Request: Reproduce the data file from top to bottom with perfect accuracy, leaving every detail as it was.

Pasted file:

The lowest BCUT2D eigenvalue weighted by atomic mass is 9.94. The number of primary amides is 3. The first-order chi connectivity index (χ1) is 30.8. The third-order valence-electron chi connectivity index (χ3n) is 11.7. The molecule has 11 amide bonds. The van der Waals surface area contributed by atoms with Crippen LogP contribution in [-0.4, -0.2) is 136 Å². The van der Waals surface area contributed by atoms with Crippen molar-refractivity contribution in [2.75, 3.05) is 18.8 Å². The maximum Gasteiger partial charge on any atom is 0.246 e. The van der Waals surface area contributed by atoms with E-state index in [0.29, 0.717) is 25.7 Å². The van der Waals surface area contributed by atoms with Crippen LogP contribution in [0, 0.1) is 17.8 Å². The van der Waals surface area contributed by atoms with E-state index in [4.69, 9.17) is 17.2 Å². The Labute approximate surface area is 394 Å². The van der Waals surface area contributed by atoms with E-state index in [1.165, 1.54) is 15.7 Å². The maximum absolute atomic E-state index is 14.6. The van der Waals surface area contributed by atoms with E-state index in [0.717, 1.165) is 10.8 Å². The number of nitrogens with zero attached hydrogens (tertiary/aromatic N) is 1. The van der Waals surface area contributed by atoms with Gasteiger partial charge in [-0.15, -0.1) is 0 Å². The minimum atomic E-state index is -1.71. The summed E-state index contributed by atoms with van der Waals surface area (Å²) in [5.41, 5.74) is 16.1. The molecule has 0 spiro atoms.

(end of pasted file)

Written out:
The lowest BCUT2D eigenvalue weighted by atomic mass is 9.94. The number of primary amides is 3. The first-order chi connectivity index (χ1) is 30.8. The third-order valence-electron chi connectivity index (χ3n) is 11.7. The molecule has 11 amide bonds. The van der Waals surface area contributed by atoms with Crippen LogP contribution in [-0.4, -0.2) is 136 Å². The van der Waals surface area contributed by atoms with Crippen molar-refractivity contribution in [2.75, 3.05) is 18.8 Å². The maximum Gasteiger partial charge on any atom is 0.246 e. The van der Waals surface area contributed by atoms with E-state index in [0.29, 0.717) is 25.7 Å². The van der Waals surface area contributed by atoms with Crippen LogP contribution in [0, 0.1) is 17.8 Å². The van der Waals surface area contributed by atoms with E-state index in [4.69, 9.17) is 17.2 Å². The Labute approximate surface area is 394 Å². The van der Waals surface area contributed by atoms with E-state index in [1.165, 1.54) is 15.7 Å². The maximum absolute atomic E-state index is 14.6. The van der Waals surface area contributed by atoms with E-state index in [0.717, 1.165) is 10.8 Å². The number of nitrogens with zero attached hydrogens (tertiary/aromatic N) is 1. The van der Waals surface area contributed by atoms with Gasteiger partial charge in [-0.15, -0.1) is 0 Å². The minimum atomic E-state index is -1.71. The summed E-state index contributed by atoms with van der Waals surface area (Å²) in [5.41, 5.74) is 16.1. The molecule has 0 spiro atoms.